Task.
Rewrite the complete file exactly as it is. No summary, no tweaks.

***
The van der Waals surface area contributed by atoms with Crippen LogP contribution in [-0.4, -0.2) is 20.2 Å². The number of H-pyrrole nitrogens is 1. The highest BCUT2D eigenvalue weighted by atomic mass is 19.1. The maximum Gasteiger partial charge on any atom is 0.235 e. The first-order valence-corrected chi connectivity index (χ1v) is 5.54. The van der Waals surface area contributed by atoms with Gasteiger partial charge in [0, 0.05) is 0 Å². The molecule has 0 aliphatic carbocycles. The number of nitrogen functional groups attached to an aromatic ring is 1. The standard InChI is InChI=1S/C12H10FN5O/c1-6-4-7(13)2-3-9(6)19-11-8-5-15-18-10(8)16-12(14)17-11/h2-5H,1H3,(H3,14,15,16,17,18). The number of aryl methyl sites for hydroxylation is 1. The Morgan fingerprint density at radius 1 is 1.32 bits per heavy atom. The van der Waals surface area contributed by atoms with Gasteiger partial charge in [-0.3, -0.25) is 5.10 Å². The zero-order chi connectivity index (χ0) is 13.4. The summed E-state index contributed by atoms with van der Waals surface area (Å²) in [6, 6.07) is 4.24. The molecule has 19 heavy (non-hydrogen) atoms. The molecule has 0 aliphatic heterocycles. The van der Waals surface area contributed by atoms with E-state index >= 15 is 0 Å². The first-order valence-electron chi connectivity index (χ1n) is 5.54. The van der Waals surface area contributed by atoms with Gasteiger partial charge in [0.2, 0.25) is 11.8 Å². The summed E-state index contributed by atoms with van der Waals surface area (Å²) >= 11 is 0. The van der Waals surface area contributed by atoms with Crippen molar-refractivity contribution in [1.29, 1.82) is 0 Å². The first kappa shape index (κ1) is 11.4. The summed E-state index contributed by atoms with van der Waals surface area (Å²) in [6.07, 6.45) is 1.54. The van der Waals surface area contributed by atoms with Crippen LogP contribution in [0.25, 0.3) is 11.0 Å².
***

The van der Waals surface area contributed by atoms with Crippen LogP contribution in [-0.4, -0.2) is 20.2 Å². The number of H-pyrrole nitrogens is 1. The highest BCUT2D eigenvalue weighted by atomic mass is 19.1. The maximum Gasteiger partial charge on any atom is 0.235 e. The first-order valence-corrected chi connectivity index (χ1v) is 5.54. The van der Waals surface area contributed by atoms with Gasteiger partial charge in [0, 0.05) is 0 Å². The molecule has 0 aliphatic carbocycles. The number of nitrogen functional groups attached to an aromatic ring is 1. The standard InChI is InChI=1S/C12H10FN5O/c1-6-4-7(13)2-3-9(6)19-11-8-5-15-18-10(8)16-12(14)17-11/h2-5H,1H3,(H3,14,15,16,17,18). The number of aryl methyl sites for hydroxylation is 1. The Morgan fingerprint density at radius 1 is 1.32 bits per heavy atom. The van der Waals surface area contributed by atoms with Gasteiger partial charge in [-0.3, -0.25) is 5.10 Å². The zero-order chi connectivity index (χ0) is 13.4. The summed E-state index contributed by atoms with van der Waals surface area (Å²) in [6, 6.07) is 4.24. The molecule has 19 heavy (non-hydrogen) atoms. The molecule has 0 aliphatic heterocycles. The van der Waals surface area contributed by atoms with E-state index >= 15 is 0 Å². The first-order valence-electron chi connectivity index (χ1n) is 5.54. The van der Waals surface area contributed by atoms with Gasteiger partial charge in [0.2, 0.25) is 11.8 Å². The summed E-state index contributed by atoms with van der Waals surface area (Å²) >= 11 is 0. The van der Waals surface area contributed by atoms with Crippen molar-refractivity contribution in [1.29, 1.82) is 0 Å². The first kappa shape index (κ1) is 11.4. The summed E-state index contributed by atoms with van der Waals surface area (Å²) in [6.07, 6.45) is 1.54. The van der Waals surface area contributed by atoms with Crippen LogP contribution in [0.25, 0.3) is 11.0 Å².